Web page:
RICE: Well, we'll see. And I -- one of the very good things about uncovering this Khan network is that we're learning where the Khan network supplied, who their customers were, and their customers are now on notice.

And you mentioned Libya, Brit. And one of the important things about Libya is that because Colonel Gadhafi (search) made the right choice, and is now cooperatively disarming, we are learning a great deal about how this worked. We're learning about what other states might have been involved.

I think it's time for those who might be involved in this kind of activity to come clean because the world is now on the case, thanks to intelligence, thanks to a resolute policy. Thanks to the fact that frankly after the action in Iraq, the word of the United States and the word of the world is now good. We really have a chance to unravel these dangerous activities.

HUME: Do we have reason to believe that al Qaeda, or other similarly inclined terror organizations, may now possess some of these materials?

RICE: Well, of course, the nightmare, that the president described, is to see these terrorist networks that produced 9-11 and other catastrophic events, would somehow become armed with weapons of mass destruction.

We don't have any reason to believe that they have succeeded. But the fact of the matter is that we don't know. We know that they've actively tried to acquire weapons. And it's one reason that you don't leave intact the threat of regimes that might transfer those weapons of mass destruction to terrorist groups. It's just too dangerous.

HUME: You said that the word of the United States is now going to be seen as good. I assume you meant by that that we were credible when we said we would act against Iraq and the case of Afghanistan as well.

Others would argue that the findings of Dr. Kay (search) would suggest that we can't be believed when we say our intelligence is good and valid on this issue of weapons of mass destruction.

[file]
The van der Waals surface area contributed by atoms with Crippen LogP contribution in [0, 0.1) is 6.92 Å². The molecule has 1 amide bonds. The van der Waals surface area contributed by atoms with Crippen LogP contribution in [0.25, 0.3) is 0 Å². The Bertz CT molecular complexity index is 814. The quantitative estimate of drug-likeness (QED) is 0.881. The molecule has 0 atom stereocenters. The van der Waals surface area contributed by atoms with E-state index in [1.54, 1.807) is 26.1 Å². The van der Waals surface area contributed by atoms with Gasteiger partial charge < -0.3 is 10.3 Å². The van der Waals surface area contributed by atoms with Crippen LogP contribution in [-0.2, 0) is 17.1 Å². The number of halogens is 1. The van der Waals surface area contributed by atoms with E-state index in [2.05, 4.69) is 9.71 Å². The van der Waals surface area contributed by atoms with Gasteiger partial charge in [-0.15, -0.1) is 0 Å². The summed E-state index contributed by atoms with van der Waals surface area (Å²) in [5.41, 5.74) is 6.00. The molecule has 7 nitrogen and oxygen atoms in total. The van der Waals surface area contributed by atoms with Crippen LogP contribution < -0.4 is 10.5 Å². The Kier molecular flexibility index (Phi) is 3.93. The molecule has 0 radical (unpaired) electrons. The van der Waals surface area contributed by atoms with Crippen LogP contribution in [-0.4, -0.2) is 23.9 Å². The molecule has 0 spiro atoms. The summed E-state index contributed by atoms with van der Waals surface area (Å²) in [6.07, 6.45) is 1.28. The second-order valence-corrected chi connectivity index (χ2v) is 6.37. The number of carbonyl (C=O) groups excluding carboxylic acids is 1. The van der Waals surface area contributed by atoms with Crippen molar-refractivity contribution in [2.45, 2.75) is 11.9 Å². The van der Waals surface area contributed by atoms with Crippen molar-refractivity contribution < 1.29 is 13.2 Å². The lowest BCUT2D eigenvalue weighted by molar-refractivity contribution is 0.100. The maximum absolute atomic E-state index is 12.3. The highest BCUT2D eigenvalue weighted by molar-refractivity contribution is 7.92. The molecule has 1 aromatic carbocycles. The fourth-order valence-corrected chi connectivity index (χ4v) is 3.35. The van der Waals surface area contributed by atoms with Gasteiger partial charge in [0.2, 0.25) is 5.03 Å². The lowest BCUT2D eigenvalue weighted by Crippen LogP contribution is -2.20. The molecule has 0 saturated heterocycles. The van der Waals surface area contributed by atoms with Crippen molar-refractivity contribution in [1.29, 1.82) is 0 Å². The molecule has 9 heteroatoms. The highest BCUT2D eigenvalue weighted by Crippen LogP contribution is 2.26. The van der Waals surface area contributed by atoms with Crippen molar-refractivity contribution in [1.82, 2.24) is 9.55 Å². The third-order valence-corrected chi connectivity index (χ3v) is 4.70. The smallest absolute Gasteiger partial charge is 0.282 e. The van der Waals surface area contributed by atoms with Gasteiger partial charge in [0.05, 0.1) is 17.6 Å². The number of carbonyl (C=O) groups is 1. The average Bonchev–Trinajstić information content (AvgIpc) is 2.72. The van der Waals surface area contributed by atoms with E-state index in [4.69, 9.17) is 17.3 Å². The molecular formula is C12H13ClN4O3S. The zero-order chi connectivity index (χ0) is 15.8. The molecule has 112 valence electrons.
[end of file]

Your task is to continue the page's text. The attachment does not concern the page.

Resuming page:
Let me ask you a question this way. Apart from what Dr. Kay said, what do you personally now believe, about Iraq and its weapons of mass destruction? Do you believe they weren't there? Do you believe that they were well hidden? What?

RICE: We clearly know that Iraq had weapons of mass destruction. That it had used the weapons of mass destruction. That it continued to pursue weapons of mass destruction. That it had the intent to continue to pursue and significant capabilities to produce weapons of mass destruction.

The one piece, the one puzzle is what happened to stocks of weapons of mass destruction, chemical, biological weapons, that the entire world believed were there?

HUME: What do you now believe?

RICE: Well, there are a lot of theories about what might have happened to them. Are they still hidden? Possible. Were they transferred someplace? Possible. Were they destroyed? Possible.

But the president on the day that he decided -- the dates he decided to go to war was facing a threatening regime, a dangerous man in the world's most dangerous region.

And on the best intelligence at the time, intelligence of our intelligence service, that of many intelligence services around the world, and the U.N.'s own account that there were unaccounted for weapons of mass destruction, had no choice but to take care of this threat.

HUME: Dr. Rice, thank you very much for being with us.

RICE: Thank you, Brit. It's good to be with you.

HUME: Thank you.